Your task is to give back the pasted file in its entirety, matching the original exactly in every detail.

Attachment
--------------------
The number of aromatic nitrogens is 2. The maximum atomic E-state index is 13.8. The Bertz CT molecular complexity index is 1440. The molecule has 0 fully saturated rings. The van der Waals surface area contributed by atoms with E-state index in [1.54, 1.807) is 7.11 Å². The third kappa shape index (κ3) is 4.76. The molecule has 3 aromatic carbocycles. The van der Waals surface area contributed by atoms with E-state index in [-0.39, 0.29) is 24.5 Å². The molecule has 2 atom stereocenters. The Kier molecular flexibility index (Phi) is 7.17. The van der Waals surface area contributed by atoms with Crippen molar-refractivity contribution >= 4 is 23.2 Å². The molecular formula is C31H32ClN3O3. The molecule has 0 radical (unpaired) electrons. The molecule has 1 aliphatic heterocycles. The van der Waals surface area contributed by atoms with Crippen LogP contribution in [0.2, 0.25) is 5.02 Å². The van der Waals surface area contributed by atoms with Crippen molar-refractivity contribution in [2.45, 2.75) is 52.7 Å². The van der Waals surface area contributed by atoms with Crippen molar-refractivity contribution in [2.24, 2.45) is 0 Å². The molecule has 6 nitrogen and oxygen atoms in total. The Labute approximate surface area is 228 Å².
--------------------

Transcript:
The number of aromatic nitrogens is 2. The maximum atomic E-state index is 13.8. The Bertz CT molecular complexity index is 1440. The molecule has 0 fully saturated rings. The van der Waals surface area contributed by atoms with E-state index in [1.54, 1.807) is 7.11 Å². The third kappa shape index (κ3) is 4.76. The molecule has 3 aromatic carbocycles. The van der Waals surface area contributed by atoms with E-state index in [-0.39, 0.29) is 24.5 Å². The molecule has 2 atom stereocenters. The Kier molecular flexibility index (Phi) is 7.17. The van der Waals surface area contributed by atoms with Crippen molar-refractivity contribution >= 4 is 23.2 Å². The molecular formula is C31H32ClN3O3. The molecule has 0 radical (unpaired) electrons. The molecule has 1 aliphatic heterocycles. The van der Waals surface area contributed by atoms with Crippen LogP contribution in [0.2, 0.25) is 5.02 Å². The van der Waals surface area contributed by atoms with Crippen molar-refractivity contribution in [2.45, 2.75) is 52.7 Å². The van der Waals surface area contributed by atoms with Crippen molar-refractivity contribution in [2.24, 2.45) is 0 Å². The molecule has 6 nitrogen and oxygen atoms in total. The Labute approximate surface area is 228 Å².